The scientific process, It’s funny because as an artist, as a human, we forget how incredibly hard it is to fail 99 times out of 100 and to get that one thing where you go, “Oh well maybe it’s this.” Or as you see at the end of the film when a doctor is treating a patient and they’re killing her, she’s about to die from the treatment. They’re hours away from her death, and they need something that’s going to do something to her immune system. His own daughter has a juvenile arthritis, and the drug they give to her is the drug that does that to the body for juvenile arthritis, and he goes, “It’s our last hope.” So they administer it. And Emily [the patient] is walking around like a fine child today. Nothing’s wrong, she dives right out of that nosedive. But for his daughter having that, for him realizing that the properties that he wanted to happen with this leukemia was similar to what the drug his daughter was taking for this very rare childhood arthritis, Emily would be dead and he would be sitting there going, “Uh oh, maybe I shouldn’t do that anymore.” But now, that protocol is part of the treatment of that cancer. People are living accidentally. It’s great, it’s just unbelievable, and that’s an accident.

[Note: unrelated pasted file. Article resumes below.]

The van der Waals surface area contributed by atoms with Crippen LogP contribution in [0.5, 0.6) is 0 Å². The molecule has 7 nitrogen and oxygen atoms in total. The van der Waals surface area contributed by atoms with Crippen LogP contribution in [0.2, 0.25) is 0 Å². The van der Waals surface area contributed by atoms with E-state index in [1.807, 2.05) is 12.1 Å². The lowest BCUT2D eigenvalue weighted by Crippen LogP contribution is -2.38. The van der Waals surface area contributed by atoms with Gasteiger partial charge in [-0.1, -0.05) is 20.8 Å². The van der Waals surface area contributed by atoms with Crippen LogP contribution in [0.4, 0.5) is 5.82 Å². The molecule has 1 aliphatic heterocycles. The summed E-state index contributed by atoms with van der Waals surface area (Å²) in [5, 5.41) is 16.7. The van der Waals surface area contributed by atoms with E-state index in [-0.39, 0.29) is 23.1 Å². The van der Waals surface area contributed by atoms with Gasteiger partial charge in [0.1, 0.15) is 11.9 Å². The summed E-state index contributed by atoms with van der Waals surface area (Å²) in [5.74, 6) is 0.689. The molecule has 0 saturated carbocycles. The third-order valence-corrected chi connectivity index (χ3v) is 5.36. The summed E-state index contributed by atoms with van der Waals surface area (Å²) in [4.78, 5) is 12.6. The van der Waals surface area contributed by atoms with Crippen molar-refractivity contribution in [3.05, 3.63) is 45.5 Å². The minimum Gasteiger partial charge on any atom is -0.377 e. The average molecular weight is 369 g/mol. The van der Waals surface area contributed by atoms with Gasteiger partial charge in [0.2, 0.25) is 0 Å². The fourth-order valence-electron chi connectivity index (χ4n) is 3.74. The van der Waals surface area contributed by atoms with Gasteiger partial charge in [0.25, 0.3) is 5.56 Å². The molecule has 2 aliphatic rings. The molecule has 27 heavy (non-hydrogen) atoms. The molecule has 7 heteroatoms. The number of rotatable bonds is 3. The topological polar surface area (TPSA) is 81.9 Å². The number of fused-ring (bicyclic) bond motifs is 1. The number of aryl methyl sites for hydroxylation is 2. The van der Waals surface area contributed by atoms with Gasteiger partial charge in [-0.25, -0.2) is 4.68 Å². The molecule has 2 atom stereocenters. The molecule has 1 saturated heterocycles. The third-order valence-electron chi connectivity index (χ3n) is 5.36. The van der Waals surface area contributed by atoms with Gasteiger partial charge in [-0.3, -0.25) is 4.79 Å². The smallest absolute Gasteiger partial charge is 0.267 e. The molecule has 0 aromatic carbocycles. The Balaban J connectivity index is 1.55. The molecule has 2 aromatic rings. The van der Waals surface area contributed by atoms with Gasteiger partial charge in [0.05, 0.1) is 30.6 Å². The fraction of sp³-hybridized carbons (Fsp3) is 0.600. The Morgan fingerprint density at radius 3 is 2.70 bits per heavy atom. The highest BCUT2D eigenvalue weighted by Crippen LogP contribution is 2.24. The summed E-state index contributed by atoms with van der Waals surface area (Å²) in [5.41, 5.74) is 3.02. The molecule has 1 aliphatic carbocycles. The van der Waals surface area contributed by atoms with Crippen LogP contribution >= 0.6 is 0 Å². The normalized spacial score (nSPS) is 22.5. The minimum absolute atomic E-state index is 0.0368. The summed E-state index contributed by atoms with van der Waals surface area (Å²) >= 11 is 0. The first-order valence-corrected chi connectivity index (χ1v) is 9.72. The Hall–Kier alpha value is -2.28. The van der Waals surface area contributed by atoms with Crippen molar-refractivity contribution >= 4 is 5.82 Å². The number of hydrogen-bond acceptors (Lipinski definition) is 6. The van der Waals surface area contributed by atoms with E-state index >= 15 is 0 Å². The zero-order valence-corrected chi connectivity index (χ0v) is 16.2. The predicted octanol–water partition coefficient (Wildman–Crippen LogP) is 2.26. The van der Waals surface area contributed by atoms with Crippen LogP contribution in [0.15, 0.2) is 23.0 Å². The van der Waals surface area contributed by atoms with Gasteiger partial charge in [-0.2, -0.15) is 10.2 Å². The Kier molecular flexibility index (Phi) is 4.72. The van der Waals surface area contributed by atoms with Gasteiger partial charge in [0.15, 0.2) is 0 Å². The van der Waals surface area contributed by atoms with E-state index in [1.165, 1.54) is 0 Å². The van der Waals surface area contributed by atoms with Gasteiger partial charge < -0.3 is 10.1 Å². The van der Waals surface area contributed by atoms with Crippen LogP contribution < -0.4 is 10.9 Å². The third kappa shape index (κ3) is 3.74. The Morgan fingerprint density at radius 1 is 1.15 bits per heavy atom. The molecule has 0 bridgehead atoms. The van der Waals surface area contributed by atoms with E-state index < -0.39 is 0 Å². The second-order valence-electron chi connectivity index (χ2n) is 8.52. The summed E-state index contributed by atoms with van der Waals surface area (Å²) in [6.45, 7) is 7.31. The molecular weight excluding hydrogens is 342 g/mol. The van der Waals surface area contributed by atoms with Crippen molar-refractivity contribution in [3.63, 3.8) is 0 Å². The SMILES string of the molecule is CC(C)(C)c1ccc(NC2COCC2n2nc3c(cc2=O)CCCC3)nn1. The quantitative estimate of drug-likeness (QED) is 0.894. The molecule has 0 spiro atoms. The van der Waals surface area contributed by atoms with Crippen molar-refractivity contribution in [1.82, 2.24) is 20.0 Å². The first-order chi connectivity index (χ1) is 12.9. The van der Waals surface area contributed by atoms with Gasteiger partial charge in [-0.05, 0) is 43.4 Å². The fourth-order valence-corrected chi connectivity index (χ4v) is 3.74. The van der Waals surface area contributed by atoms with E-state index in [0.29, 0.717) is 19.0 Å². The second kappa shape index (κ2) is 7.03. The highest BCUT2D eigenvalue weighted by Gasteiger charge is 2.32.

In particular, the first two-hour segment is toughest to watch because—
KB: Because of Luca, yeah. [Luca is a child whose condition rapidly deteriorates after years in remission. He is 8 years old in the documentary.]
Yeah, I wept.
KB: In fact, I did too. I’ve seen the audience weeping at things I’ve watched, but Luca became a real point of how much we could do. It was tough for us to edit that. It was tough for us to film that, it was tough to know when we’d crossed a line. I was the voice of less is more, we don’t need to be there, we don’t need to do that. It’s already such an extraordinary trauma and then you’re doubling it by having a film camera crew, however sensitive, in your face all the time. That just doesn’t apply to Luca’s family and Luca, but to everybody else that we have.